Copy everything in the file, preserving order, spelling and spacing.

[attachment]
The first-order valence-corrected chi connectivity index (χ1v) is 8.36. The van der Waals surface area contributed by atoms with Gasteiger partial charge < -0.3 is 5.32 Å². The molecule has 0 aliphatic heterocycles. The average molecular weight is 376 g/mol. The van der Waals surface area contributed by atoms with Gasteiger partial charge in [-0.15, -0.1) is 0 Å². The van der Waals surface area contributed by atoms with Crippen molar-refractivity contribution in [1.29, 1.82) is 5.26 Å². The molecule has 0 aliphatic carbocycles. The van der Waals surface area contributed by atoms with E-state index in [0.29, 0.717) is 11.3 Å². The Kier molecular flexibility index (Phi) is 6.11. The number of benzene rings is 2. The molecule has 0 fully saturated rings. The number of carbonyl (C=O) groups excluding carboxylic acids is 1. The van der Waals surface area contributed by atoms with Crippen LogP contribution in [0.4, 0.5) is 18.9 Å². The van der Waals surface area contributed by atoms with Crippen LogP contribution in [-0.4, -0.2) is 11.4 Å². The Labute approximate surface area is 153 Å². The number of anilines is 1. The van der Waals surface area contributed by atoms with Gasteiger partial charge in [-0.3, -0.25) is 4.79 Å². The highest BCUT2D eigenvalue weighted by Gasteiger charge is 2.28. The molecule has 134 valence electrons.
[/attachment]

The first-order valence-corrected chi connectivity index (χ1v) is 8.36. The van der Waals surface area contributed by atoms with Gasteiger partial charge < -0.3 is 5.32 Å². The molecule has 0 aliphatic heterocycles. The average molecular weight is 376 g/mol. The van der Waals surface area contributed by atoms with Gasteiger partial charge in [-0.15, -0.1) is 0 Å². The van der Waals surface area contributed by atoms with Crippen molar-refractivity contribution in [1.29, 1.82) is 5.26 Å². The molecule has 0 aliphatic carbocycles. The van der Waals surface area contributed by atoms with E-state index in [0.29, 0.717) is 11.3 Å². The Kier molecular flexibility index (Phi) is 6.11. The number of benzene rings is 2. The molecule has 0 fully saturated rings. The number of carbonyl (C=O) groups excluding carboxylic acids is 1. The van der Waals surface area contributed by atoms with Crippen LogP contribution in [0.4, 0.5) is 18.9 Å². The van der Waals surface area contributed by atoms with Crippen LogP contribution in [-0.4, -0.2) is 11.4 Å². The Labute approximate surface area is 153 Å². The number of anilines is 1. The van der Waals surface area contributed by atoms with Gasteiger partial charge in [-0.3, -0.25) is 4.79 Å². The highest BCUT2D eigenvalue weighted by Gasteiger charge is 2.28. The molecule has 134 valence electrons.